Unlike some writers, I don’t write topical material. When some item in the news inspires me (and it’s quite often), I always try to write the piece in a way that it will work for future occasions.
For instance, after the horrific Virginia Tech shootings in 2007, I wrote the five-minute “Cellphones of the Dead,” which was performed that Friday night at No Shame Theatre in Roanoke, Virginia. It doesn’t reference Virginia Tech and could be staged again — although No Shame producer Todd Ristau said it was so powerful, it shouldn’t be performed too often. In fact, he said it was too powerful (and too much of a downer) to include in that year’s Best of No Shame Theatre.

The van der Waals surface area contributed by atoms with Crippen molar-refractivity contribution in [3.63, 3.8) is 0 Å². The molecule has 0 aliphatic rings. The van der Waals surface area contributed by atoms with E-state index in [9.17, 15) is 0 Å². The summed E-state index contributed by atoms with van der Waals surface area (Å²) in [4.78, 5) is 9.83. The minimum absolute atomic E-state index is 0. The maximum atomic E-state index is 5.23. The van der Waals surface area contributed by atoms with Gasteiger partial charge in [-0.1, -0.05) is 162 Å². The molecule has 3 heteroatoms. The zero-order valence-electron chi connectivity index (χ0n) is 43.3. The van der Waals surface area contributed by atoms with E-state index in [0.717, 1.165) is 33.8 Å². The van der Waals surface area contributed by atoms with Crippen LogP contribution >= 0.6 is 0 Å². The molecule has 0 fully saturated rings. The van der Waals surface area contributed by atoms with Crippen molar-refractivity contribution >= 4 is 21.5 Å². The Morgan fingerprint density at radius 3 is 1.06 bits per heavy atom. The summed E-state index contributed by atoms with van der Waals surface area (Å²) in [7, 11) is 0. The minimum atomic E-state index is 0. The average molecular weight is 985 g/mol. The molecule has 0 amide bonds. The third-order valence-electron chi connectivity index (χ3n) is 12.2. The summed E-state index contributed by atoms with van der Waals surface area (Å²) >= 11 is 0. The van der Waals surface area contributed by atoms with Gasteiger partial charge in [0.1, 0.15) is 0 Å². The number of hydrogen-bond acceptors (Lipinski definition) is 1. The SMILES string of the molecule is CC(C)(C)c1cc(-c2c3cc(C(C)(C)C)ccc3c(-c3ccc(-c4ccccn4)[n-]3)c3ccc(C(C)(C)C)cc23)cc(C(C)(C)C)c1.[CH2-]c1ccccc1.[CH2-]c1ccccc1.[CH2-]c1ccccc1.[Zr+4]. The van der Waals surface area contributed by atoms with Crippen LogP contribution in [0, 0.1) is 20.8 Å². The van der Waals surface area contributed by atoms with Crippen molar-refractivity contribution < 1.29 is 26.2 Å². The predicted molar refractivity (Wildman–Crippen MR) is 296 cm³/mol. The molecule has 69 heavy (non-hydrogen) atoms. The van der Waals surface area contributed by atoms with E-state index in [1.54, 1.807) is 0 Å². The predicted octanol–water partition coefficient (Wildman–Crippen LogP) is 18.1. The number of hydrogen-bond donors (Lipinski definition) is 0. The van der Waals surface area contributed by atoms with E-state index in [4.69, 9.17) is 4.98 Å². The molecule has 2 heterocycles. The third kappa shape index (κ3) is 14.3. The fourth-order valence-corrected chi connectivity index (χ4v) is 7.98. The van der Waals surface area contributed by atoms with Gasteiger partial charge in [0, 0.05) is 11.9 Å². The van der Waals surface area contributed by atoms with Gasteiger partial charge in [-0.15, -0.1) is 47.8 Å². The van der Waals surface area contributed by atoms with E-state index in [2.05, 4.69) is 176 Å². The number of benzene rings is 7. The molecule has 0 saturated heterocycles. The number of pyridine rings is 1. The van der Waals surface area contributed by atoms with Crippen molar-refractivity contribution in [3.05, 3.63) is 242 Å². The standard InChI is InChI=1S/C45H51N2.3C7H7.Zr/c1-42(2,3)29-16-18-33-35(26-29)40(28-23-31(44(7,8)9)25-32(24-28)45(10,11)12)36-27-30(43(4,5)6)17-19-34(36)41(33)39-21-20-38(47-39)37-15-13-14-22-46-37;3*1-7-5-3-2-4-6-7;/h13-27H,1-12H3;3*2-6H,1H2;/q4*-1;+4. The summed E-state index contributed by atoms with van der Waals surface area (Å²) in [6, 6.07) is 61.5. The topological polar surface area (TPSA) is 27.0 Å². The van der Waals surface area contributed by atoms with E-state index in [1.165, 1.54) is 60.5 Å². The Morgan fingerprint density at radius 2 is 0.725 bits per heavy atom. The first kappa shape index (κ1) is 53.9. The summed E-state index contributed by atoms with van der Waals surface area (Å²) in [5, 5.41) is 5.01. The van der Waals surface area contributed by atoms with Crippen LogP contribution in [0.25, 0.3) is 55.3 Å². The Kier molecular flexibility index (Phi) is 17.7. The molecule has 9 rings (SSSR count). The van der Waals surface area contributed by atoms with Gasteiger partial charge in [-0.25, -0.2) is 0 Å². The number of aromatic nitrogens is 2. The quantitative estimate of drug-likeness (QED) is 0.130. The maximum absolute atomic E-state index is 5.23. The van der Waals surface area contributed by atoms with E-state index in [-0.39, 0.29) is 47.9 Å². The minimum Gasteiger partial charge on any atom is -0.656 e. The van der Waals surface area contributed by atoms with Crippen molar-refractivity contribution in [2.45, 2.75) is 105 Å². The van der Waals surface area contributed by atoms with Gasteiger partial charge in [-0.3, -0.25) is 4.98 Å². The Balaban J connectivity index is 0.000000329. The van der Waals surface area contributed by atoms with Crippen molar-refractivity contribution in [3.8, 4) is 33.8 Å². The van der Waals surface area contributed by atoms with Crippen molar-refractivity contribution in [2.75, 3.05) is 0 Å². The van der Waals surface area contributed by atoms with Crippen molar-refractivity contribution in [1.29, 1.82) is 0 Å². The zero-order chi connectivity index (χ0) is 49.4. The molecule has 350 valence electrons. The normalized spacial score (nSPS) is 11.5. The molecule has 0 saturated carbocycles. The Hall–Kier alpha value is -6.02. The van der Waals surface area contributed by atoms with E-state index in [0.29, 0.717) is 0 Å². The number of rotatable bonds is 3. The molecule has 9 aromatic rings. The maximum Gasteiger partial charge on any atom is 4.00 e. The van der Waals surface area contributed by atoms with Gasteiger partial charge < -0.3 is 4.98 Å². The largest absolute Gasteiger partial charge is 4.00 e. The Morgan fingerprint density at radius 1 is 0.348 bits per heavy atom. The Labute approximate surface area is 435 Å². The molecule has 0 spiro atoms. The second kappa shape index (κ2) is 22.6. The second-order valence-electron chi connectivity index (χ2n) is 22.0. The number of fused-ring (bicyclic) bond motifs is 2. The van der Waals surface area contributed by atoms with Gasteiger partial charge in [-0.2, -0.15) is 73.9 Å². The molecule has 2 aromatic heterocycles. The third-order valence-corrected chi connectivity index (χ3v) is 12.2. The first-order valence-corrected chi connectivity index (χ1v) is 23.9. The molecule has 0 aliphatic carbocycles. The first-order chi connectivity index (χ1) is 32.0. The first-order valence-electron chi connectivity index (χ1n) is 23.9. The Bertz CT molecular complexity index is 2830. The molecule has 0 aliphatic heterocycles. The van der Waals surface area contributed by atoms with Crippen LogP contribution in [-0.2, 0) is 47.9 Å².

After Friday’s equally horrific shootings at Sandy Hook Elementary School in Connecticut, I thought about bringing that piece back for an encore performance at No Shame Theatre. One problem — kindergarten students don’t have cellphones.
So while watching a rehearsal of my Christmas show, “Klaus,” I scribbled out a new piece. And I broke with my practice of having others perform my work — and performed this one myself. I’m no actor, and have never pretended to be, but thought perhaps those who known of my self-imposed prohibition on doing my own works would find the performance even more powerful then.
James Thompson was kind enough to take this photo of me performing the short monologue “Chalkboard Scribbled in Blood.”
Regrettably, it will fit the next time there’s another one of these awful events.